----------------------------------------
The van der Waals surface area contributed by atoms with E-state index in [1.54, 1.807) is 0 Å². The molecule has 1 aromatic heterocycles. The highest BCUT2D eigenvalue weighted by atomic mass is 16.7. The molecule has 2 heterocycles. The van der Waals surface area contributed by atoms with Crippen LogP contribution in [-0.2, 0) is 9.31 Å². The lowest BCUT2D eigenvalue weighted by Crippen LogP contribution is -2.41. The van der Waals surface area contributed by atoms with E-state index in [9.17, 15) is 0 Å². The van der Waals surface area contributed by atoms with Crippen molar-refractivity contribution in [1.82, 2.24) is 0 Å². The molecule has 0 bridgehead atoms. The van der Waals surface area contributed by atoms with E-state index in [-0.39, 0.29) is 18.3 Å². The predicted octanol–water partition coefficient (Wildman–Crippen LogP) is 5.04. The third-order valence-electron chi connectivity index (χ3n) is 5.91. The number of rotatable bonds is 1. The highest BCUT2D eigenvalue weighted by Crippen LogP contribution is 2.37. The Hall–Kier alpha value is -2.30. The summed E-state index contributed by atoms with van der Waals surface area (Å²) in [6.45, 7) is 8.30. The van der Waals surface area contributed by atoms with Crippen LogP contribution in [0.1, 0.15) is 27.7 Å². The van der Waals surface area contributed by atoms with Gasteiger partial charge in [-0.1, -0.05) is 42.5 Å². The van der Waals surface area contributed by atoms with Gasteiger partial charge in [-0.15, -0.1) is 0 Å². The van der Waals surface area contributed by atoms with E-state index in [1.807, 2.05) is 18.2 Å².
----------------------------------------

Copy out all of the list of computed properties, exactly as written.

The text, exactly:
The van der Waals surface area contributed by atoms with E-state index in [1.54, 1.807) is 0 Å². The molecule has 1 aromatic heterocycles. The highest BCUT2D eigenvalue weighted by atomic mass is 16.7. The molecule has 2 heterocycles. The van der Waals surface area contributed by atoms with Crippen LogP contribution in [-0.2, 0) is 9.31 Å². The lowest BCUT2D eigenvalue weighted by Crippen LogP contribution is -2.41. The van der Waals surface area contributed by atoms with E-state index in [9.17, 15) is 0 Å². The van der Waals surface area contributed by atoms with Crippen molar-refractivity contribution in [1.82, 2.24) is 0 Å². The molecule has 0 bridgehead atoms. The van der Waals surface area contributed by atoms with E-state index in [-0.39, 0.29) is 18.3 Å². The predicted octanol–water partition coefficient (Wildman–Crippen LogP) is 5.04. The third-order valence-electron chi connectivity index (χ3n) is 5.91. The number of rotatable bonds is 1. The highest BCUT2D eigenvalue weighted by Crippen LogP contribution is 2.37. The Hall–Kier alpha value is -2.30. The summed E-state index contributed by atoms with van der Waals surface area (Å²) in [6.45, 7) is 8.30. The van der Waals surface area contributed by atoms with Crippen LogP contribution in [0.1, 0.15) is 27.7 Å². The van der Waals surface area contributed by atoms with Gasteiger partial charge in [-0.1, -0.05) is 42.5 Å². The van der Waals surface area contributed by atoms with Gasteiger partial charge in [-0.15, -0.1) is 0 Å². The van der Waals surface area contributed by atoms with E-state index in [1.807, 2.05) is 18.2 Å².